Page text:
Those bikes also have an edge over the Agree C:62 SL in terms of responsiveness, too. Nevertheless, buyers upgrading from an entry-level bike should notice the bump in performance that that Agree C:62 SL has to offer. When compared with the Attain GTC SL, the Agree C:62 SL was much easier to accelerate and considerably more frisky, as well.
The handling of the two bikes was near-identical, though. Like the Attain GTC SL, the Agree C:62 SL was very stable at high speeds and quite willing to turn. There was some understeer at high speeds, and at low speeds, there was a bit of oversteer. Neither dominated the bike, and overall, the Agree C:62 SL was generally predictable and well mannered.
With more emphasis on race-oriented performance, the Agree C:62 SL wasn’t quite as versatile as the Attain GTC SL. Not that there is any reason it should be, but it provided what is perhaps the greatest practical distinction between the two bikes. As a result, I wasn’t tempted to tackle the same 30km gravel loop with the Agree C:62 SL, and I found myself overlooking unpaved side-tracks and unplanned adventures in favour of quicker and more purposeful rides.
As for the build, it was flawless. Shimano’s Ultegra Di2 groupset has always been a strong, fuss-free performer, and the new iteration is no different. And with matching direct mount brake callipers, there was plenty of power on offer and a pleasing amount of modulation that really shone on tricky descents.
Cube’s dedicated direct mount hanger (also found on the Attain GTC SL) serves the new Ultegra derailleur well, but I have to wonder if the extra length will simply increase the risk of misalignment any time that the rear derailleur takes a knock. I had to re-align the hanger on one occasion after the bike fell over, and while that’s not enough to question the merits of the design, I’ve yet to find a reason to celebrate it, either.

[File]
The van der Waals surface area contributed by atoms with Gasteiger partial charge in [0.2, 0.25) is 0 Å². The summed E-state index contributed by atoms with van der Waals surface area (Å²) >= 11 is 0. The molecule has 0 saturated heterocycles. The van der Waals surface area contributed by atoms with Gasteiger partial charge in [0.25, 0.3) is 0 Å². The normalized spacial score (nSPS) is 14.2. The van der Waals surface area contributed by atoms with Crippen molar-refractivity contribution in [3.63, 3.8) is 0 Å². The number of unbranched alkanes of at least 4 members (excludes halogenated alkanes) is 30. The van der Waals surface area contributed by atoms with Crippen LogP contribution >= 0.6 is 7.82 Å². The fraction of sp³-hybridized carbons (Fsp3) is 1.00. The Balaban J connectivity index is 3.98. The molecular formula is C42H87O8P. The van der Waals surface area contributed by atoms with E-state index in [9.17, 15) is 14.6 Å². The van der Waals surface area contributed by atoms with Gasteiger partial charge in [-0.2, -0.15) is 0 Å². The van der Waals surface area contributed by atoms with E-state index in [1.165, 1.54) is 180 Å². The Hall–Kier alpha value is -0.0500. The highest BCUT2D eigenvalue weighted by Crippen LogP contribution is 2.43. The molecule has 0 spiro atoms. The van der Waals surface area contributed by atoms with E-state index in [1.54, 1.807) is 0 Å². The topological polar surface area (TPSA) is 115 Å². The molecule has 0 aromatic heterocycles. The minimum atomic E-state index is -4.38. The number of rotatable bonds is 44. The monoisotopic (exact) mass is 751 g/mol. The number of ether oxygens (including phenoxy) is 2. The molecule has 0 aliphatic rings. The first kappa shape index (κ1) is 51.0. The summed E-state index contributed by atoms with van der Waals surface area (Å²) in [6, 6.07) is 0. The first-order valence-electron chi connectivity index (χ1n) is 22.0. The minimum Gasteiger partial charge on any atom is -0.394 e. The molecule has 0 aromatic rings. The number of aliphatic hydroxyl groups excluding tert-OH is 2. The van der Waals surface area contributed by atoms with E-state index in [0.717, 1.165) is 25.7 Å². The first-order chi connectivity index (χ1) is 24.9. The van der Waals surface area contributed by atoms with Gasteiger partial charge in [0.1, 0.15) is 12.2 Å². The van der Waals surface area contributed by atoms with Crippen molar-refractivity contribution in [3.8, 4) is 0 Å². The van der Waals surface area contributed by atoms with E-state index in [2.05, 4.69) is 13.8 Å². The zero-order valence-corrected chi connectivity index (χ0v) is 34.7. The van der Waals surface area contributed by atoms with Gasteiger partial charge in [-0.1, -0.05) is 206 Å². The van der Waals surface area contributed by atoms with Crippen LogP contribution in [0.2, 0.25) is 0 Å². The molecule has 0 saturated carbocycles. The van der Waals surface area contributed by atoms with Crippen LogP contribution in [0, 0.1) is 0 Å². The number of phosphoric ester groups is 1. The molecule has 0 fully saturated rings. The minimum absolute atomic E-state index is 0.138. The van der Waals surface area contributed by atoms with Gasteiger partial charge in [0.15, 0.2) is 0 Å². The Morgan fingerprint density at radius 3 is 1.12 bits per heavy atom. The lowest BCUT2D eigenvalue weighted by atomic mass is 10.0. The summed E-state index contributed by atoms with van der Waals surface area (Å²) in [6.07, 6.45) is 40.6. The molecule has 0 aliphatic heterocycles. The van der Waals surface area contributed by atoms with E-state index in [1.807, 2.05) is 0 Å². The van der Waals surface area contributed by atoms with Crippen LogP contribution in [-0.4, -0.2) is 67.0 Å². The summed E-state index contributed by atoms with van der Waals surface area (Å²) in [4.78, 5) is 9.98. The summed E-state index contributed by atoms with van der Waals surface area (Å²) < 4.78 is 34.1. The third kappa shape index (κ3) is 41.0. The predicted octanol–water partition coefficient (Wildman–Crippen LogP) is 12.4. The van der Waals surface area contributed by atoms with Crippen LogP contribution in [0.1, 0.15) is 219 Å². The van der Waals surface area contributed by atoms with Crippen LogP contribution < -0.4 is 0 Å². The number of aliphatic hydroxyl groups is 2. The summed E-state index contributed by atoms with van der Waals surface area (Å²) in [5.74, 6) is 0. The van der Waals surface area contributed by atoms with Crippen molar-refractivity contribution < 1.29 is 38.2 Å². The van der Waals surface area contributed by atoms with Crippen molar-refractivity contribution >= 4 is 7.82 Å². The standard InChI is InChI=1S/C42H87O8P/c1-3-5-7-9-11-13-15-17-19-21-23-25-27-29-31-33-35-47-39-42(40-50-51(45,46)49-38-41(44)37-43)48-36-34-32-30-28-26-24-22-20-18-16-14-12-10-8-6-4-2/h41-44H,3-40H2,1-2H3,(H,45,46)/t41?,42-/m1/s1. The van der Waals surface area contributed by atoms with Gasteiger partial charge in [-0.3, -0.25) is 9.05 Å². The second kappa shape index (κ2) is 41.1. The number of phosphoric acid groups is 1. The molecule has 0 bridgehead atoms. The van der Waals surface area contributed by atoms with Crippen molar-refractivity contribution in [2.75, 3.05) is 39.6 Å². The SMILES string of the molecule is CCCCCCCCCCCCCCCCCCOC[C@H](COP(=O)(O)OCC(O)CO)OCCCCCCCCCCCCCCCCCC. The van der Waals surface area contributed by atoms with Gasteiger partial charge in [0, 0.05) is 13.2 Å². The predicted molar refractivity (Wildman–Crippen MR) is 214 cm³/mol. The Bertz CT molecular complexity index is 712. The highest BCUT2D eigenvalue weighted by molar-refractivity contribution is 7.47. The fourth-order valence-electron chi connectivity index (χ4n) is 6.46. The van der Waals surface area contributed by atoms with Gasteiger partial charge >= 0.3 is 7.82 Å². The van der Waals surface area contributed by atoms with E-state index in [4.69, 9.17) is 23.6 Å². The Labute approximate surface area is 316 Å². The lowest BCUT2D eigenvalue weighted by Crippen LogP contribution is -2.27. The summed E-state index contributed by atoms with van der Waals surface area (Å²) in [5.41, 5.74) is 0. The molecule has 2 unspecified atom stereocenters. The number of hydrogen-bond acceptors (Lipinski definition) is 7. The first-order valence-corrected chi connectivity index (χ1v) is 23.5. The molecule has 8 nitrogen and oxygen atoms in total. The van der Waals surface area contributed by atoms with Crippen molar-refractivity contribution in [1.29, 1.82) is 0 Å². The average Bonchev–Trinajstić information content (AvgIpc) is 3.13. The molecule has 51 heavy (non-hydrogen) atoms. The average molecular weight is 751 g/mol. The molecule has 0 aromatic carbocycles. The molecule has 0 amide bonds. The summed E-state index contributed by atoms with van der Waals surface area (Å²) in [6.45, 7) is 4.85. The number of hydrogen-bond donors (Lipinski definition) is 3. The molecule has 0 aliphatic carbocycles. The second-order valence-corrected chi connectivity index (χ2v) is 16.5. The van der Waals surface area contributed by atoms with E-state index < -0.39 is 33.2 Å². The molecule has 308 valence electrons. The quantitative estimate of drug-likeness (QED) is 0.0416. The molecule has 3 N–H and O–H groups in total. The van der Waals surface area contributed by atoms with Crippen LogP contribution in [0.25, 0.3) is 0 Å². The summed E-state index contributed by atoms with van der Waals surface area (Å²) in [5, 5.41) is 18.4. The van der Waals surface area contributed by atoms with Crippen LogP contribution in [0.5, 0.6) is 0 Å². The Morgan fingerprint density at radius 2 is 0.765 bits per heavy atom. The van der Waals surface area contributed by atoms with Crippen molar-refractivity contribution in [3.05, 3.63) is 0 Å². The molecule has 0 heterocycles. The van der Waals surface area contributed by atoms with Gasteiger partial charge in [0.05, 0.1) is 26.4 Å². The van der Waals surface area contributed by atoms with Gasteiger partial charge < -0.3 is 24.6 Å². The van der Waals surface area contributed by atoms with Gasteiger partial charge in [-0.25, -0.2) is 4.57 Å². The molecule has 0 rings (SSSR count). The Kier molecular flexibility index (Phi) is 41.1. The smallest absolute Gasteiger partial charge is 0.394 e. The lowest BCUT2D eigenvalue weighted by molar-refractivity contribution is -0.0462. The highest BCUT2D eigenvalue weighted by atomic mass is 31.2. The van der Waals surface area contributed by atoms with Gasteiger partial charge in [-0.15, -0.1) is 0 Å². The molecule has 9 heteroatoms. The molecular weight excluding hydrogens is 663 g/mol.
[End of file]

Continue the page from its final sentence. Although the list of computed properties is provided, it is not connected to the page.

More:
Summary and final thoughts
The Attain GTC SL and Agree C:62 SL are both great bikes that fit very nicely into their respective categories. The former will serve entry-level riders with a forgiving fit, versatile performance, and lower asking price, while the latter will provide a significant step up in race-oriented performance with a more aggressive fit.
While the difference in price means that it will be pretty unlikely that any buyer will be forced to decide between the two, I found myself gravitating towards the Attain GTC SL because it was the more versatile bike. I was also impressed with the lovely ride quality that it had offer, which really seemed a lot more refined than what I’ve experienced for this price bracket.
As a more expensive bike, the Agree C:62 SL must satisfy bigger expectations, and overall, it does a pretty good job at that. However, there is a wider range of alternatives in this price bracket. The Agree C:62 SL won’t woo buyers on the strength of its aerodynamics, stiffness-to-weight ratio, or even its presentation, but it is a sound all-rounder that should satisfy any road rider looking to upgrade from an entry-level bike.